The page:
Local Elections with Universal Issues
Ballots should be mailed soon for the August 7 primary election. Primary results select the top two candidates for the general election and decide judicial elections with two candidates. I’m offering my reading of candidate qualifications in two local races based on statements in candidate websites, April interviews in the Wenatchee World and issues raised by online commenters who identified themselves.
The three-way race for Douglas County Commissioner in district one pits political experience against a congenial, but controversial candidate, and an experienced businessman’s focused campaign statements.
The incumbent is Ken Stanton, former chiropractor and restaurants owner before being elected commissioner three times since 2000. The World reported Stanton, “believes the commission needs his experience, especially as the county deals with shrinking budgets.”
He’s listed his accomplishments. He helped Rep. Armstrong secure local ownership of the Apple Capital Loop Trail’ eastside. He helped homebuilders and property owners revise regulations to reduce housing costs and protect personal property rights. He helped mental health services as commissioner-overseer of the remodel creating the Campbell Resource Center. He supported road improvements in Badger Mountain and Fancer Heights. He told the World, “I feel confident in the position we took” on the April vote for the Event Center tax, although two commenters said they’d vote against him for that stand.
Challenger Carol Kavanaugh supported the tax on the Event Center debt, challenging him instead because “People must … offer themselves as positive alternatives to elected officials who have forgotten the people who elected them.” The World article stressed her goals to create more opportunity and confront burdensome regulation. Her website lists two endorsers: NCW Realtors, for which she is the president-elect, and North Central Homebuilders. She has also been a board member of the Washington Board of Realtors since 2007. She lists her professions as residential realtor, licensed as a Managing Broker and a sole proprietor. She’s served on the Douglas County Planning Commission since 2006 and chair since 2008. She’s been active on committees with Eastmont Schools.
Commenters in the World’s article attacked her for potential conflicts of interest in property development around the airport and potential income as a realtor. She was also criticized for “becoming sidetracked” as chair and “bullying” planning staff.
The second challenger, Tom D. Irvin told the World he entered the race because “we need ideas and new visions.” His new vision focused on attracting new businesses with low power rates to increase tax revenues as Grant County has done. His County online voter statement says, “As commissioner I will pursue this avenue using my almost twenty years of business experience and my past fifteen years in the financial industry.” He owned men’s clothing stores for almost two decades before becoming a financial planner for investments and insurance. He’s served as president for Kiwanis and the Children’s Home Society.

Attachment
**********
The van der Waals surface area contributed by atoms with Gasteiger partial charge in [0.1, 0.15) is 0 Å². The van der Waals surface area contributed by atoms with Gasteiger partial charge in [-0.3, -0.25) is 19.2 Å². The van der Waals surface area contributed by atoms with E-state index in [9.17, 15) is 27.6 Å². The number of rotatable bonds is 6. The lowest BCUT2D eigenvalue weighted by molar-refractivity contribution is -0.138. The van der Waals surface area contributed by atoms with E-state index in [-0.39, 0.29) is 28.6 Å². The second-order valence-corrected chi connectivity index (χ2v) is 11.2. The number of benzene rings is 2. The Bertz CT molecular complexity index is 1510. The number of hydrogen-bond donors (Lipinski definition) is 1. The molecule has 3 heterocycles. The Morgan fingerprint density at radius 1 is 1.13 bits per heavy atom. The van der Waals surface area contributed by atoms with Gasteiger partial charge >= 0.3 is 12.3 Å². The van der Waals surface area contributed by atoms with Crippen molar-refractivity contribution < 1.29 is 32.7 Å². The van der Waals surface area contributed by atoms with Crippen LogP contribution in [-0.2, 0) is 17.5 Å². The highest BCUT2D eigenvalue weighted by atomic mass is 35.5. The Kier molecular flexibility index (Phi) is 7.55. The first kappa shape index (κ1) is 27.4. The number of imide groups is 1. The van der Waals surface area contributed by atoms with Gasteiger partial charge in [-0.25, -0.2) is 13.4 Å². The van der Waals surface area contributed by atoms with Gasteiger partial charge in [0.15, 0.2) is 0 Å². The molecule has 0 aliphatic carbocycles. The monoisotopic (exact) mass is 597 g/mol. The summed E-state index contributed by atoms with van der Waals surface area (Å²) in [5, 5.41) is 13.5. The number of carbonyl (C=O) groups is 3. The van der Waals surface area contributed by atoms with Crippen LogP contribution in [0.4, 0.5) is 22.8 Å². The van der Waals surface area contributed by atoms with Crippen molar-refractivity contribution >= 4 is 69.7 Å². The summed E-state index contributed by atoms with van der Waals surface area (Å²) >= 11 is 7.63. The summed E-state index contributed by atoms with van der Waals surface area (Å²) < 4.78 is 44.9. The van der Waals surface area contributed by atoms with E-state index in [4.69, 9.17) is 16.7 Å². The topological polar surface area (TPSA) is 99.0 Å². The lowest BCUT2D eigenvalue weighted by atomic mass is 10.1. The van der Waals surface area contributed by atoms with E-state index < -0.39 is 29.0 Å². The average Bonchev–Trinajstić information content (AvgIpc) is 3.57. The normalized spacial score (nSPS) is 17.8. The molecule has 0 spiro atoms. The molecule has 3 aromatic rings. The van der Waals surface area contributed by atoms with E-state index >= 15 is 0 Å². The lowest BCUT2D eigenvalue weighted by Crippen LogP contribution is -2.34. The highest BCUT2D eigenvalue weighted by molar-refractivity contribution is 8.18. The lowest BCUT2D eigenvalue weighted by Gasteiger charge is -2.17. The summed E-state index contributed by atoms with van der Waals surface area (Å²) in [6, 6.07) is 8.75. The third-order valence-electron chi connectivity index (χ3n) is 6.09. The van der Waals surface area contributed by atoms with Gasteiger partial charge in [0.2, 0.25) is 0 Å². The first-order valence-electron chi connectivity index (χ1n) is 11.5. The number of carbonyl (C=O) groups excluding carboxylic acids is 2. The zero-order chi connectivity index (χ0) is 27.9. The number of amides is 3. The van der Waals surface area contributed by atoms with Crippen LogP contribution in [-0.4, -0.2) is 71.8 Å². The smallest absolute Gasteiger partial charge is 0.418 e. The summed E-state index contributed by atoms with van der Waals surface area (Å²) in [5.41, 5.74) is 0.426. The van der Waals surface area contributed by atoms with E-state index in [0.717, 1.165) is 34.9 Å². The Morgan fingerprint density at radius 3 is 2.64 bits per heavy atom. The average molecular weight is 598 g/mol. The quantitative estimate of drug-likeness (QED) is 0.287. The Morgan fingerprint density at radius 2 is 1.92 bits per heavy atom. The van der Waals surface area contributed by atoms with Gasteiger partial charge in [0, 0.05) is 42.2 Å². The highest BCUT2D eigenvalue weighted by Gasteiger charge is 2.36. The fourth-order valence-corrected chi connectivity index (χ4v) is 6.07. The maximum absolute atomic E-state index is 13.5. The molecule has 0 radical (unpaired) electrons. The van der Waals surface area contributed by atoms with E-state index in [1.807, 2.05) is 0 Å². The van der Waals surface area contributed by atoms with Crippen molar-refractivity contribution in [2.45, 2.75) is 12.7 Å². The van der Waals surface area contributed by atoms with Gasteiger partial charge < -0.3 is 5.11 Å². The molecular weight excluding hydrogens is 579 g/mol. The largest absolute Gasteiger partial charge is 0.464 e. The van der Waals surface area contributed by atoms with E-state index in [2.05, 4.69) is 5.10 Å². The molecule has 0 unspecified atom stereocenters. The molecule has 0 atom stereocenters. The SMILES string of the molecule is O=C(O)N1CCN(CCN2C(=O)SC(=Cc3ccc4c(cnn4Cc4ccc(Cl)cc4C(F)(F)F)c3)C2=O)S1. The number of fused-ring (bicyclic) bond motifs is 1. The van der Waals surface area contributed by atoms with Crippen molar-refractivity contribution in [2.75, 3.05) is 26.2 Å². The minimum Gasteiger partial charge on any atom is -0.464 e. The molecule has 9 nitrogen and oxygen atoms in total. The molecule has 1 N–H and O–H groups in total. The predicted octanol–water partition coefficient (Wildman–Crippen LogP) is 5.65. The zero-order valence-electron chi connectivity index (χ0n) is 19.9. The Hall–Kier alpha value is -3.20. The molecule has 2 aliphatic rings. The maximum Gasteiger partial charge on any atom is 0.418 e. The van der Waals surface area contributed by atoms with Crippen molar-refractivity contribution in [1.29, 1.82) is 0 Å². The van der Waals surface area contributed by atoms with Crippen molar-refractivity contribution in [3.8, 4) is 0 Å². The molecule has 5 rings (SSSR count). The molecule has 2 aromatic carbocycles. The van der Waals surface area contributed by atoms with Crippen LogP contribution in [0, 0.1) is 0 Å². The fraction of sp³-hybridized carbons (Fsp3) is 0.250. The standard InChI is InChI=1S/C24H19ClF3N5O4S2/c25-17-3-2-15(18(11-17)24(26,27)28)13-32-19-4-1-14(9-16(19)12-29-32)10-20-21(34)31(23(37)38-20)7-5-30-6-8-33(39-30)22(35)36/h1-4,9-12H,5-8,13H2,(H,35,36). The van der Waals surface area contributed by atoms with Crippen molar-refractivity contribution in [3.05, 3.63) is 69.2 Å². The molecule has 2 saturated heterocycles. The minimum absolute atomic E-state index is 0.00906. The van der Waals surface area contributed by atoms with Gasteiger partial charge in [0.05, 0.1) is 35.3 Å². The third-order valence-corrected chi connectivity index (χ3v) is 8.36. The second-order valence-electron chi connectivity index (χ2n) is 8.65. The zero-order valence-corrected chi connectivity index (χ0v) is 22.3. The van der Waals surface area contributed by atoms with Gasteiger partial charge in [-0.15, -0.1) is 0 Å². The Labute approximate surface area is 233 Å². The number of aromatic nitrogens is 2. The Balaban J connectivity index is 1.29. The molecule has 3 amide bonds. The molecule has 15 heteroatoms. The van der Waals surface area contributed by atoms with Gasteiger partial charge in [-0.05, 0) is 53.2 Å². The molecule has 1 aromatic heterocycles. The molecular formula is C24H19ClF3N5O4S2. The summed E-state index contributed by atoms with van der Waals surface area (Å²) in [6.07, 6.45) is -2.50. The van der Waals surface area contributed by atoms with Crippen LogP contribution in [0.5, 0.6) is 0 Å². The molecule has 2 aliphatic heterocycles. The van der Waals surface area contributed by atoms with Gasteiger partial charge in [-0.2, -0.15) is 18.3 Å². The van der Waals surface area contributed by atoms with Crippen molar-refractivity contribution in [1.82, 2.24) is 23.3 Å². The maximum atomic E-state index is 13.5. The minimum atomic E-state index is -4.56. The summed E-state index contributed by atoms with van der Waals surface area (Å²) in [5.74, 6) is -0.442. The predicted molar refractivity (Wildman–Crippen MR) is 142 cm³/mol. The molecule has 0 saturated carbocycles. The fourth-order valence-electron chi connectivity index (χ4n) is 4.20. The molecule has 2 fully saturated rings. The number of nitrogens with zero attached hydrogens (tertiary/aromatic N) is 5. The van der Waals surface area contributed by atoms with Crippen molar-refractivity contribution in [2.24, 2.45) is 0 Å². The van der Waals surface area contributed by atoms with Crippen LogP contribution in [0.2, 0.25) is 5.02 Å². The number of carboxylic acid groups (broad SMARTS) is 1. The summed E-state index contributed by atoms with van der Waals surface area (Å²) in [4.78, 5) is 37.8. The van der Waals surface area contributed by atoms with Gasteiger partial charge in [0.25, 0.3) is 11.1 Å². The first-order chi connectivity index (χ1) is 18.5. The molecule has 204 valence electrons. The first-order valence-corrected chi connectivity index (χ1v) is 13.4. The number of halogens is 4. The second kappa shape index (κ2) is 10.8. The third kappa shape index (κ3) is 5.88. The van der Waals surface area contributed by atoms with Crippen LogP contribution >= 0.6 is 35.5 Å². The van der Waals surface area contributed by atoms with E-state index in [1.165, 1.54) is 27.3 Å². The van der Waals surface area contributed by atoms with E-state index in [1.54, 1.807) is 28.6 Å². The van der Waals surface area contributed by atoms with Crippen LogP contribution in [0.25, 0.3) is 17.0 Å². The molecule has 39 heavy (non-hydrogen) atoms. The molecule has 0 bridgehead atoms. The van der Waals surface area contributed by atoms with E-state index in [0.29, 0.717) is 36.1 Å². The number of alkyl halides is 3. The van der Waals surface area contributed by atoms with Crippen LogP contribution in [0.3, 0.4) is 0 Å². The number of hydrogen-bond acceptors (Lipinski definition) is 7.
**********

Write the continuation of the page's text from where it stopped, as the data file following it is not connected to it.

Commenters questioned his candidacy because statements were limited to replacing the incumbent’s ideas and recruiting power-using industry. When I called Irvin to ask about the Event Center tax, he called the Center overbuilt and underfunded, but “At that point we had no other choice.”
The ballot has a two-person race for the Court of Appeals that hears appeals from trial courts in 20 Eastern Washington counties. The incumbent, Teresa Kulic, is challenged by Devin Poulson, city attorney for East Wenatchee. I gathered information from a nonpartisan website at www.votingforjudges.org plus candidate websites.
Kulic served as State Assistant Attorney General from 1981 until she was elected to the Appeals Court in 2006, rising to Chief Judge in 2010. She’s assembled endorsements from nine State Supreme Court Justices, Douglas Superior Court Judge John Hotchkiss and Douglas District Court Judge Judith McCauley.
Poulson, who refuses to accept donations for his campaign, began his 17-year legal career with cases in employment law and civil rights violations. In 2006 he became City attorney, increasing criminal cases from 425 to 721 by 2011. He lists two endorsements.
One hundred three members of the Chelan/Douglas Bar Association unanimously voted Kulic as qualified and ranked her as first choice, Poulson second.